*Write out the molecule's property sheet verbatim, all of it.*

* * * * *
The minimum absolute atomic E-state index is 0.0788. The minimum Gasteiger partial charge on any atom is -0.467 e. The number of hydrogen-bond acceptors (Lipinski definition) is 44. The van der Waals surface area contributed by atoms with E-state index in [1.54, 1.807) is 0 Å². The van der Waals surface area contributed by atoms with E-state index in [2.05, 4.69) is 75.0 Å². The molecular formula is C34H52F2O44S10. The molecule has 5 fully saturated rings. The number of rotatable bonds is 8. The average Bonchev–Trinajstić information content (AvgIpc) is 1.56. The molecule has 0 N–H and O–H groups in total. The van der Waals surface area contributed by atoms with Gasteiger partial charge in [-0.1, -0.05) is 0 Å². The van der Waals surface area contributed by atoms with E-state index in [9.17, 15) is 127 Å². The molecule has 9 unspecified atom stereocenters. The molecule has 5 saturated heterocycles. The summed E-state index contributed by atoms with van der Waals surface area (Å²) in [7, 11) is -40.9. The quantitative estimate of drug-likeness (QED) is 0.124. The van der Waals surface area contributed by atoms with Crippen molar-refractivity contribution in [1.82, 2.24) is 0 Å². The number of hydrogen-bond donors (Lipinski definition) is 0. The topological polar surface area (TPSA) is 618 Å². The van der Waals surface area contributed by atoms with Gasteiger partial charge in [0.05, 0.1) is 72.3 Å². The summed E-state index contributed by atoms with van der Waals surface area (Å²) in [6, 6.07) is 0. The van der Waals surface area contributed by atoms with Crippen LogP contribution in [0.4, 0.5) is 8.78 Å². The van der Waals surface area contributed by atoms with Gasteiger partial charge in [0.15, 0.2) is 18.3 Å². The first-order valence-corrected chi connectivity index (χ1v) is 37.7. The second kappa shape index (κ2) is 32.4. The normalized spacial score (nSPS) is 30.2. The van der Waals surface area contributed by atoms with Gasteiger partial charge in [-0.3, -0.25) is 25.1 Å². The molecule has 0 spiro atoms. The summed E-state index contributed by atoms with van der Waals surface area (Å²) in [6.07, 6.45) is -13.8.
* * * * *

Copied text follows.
The minimum absolute atomic E-state index is 0.0788. The minimum Gasteiger partial charge on any atom is -0.467 e. The number of hydrogen-bond acceptors (Lipinski definition) is 44. The van der Waals surface area contributed by atoms with E-state index in [1.54, 1.807) is 0 Å². The van der Waals surface area contributed by atoms with E-state index in [2.05, 4.69) is 75.0 Å². The molecular formula is C34H52F2O44S10. The molecule has 5 fully saturated rings. The number of rotatable bonds is 8. The average Bonchev–Trinajstić information content (AvgIpc) is 1.56. The molecule has 0 N–H and O–H groups in total. The van der Waals surface area contributed by atoms with Gasteiger partial charge in [-0.1, -0.05) is 0 Å². The van der Waals surface area contributed by atoms with E-state index in [9.17, 15) is 127 Å². The molecule has 9 unspecified atom stereocenters. The molecule has 5 saturated heterocycles. The summed E-state index contributed by atoms with van der Waals surface area (Å²) in [7, 11) is -40.9. The quantitative estimate of drug-likeness (QED) is 0.124. The van der Waals surface area contributed by atoms with Crippen molar-refractivity contribution in [1.82, 2.24) is 0 Å². The number of hydrogen-bond donors (Lipinski definition) is 0. The topological polar surface area (TPSA) is 618 Å². The van der Waals surface area contributed by atoms with Gasteiger partial charge in [0.05, 0.1) is 72.3 Å². The summed E-state index contributed by atoms with van der Waals surface area (Å²) in [6, 6.07) is 0. The van der Waals surface area contributed by atoms with Crippen LogP contribution in [0.4, 0.5) is 8.78 Å². The van der Waals surface area contributed by atoms with Gasteiger partial charge in [0.15, 0.2) is 18.3 Å². The first-order valence-corrected chi connectivity index (χ1v) is 37.7. The second kappa shape index (κ2) is 32.4. The normalized spacial score (nSPS) is 30.2. The van der Waals surface area contributed by atoms with Gasteiger partial charge in [-0.3, -0.25) is 25.1 Å². The molecule has 0 spiro atoms. The summed E-state index contributed by atoms with van der Waals surface area (Å²) in [6.07, 6.45) is -13.8.